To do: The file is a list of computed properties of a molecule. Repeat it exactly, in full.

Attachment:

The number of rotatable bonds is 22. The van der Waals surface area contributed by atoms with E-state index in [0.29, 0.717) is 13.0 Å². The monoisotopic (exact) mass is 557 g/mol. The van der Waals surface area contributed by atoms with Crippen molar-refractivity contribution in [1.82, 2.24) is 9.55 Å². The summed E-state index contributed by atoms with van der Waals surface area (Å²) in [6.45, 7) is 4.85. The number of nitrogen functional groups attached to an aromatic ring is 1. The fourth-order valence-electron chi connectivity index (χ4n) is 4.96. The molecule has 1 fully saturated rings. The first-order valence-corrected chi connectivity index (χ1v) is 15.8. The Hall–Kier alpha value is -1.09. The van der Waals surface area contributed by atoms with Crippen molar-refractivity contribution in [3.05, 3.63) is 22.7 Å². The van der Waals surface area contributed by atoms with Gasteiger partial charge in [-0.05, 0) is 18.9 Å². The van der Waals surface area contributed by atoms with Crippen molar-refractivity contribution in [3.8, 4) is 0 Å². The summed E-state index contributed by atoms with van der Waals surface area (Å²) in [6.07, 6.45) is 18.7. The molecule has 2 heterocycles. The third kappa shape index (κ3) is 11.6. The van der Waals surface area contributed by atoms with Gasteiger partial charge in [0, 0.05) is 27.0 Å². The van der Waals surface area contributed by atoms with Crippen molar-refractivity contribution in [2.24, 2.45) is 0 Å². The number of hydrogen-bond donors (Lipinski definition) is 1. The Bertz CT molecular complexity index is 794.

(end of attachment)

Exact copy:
The number of rotatable bonds is 22. The van der Waals surface area contributed by atoms with E-state index in [0.29, 0.717) is 13.0 Å². The monoisotopic (exact) mass is 557 g/mol. The van der Waals surface area contributed by atoms with Crippen molar-refractivity contribution in [1.82, 2.24) is 9.55 Å². The summed E-state index contributed by atoms with van der Waals surface area (Å²) in [6.45, 7) is 4.85. The number of nitrogen functional groups attached to an aromatic ring is 1. The fourth-order valence-electron chi connectivity index (χ4n) is 4.96. The molecule has 1 fully saturated rings. The first-order valence-corrected chi connectivity index (χ1v) is 15.8. The Hall–Kier alpha value is -1.09. The van der Waals surface area contributed by atoms with Crippen molar-refractivity contribution in [3.05, 3.63) is 22.7 Å². The van der Waals surface area contributed by atoms with Gasteiger partial charge in [-0.05, 0) is 18.9 Å². The van der Waals surface area contributed by atoms with Crippen molar-refractivity contribution in [3.8, 4) is 0 Å². The summed E-state index contributed by atoms with van der Waals surface area (Å²) in [6.07, 6.45) is 18.7. The molecule has 2 heterocycles. The third kappa shape index (κ3) is 11.6. The van der Waals surface area contributed by atoms with Gasteiger partial charge in [0, 0.05) is 27.0 Å². The van der Waals surface area contributed by atoms with Crippen molar-refractivity contribution in [2.24, 2.45) is 0 Å². The number of hydrogen-bond donors (Lipinski definition) is 1. The Bertz CT molecular complexity index is 794.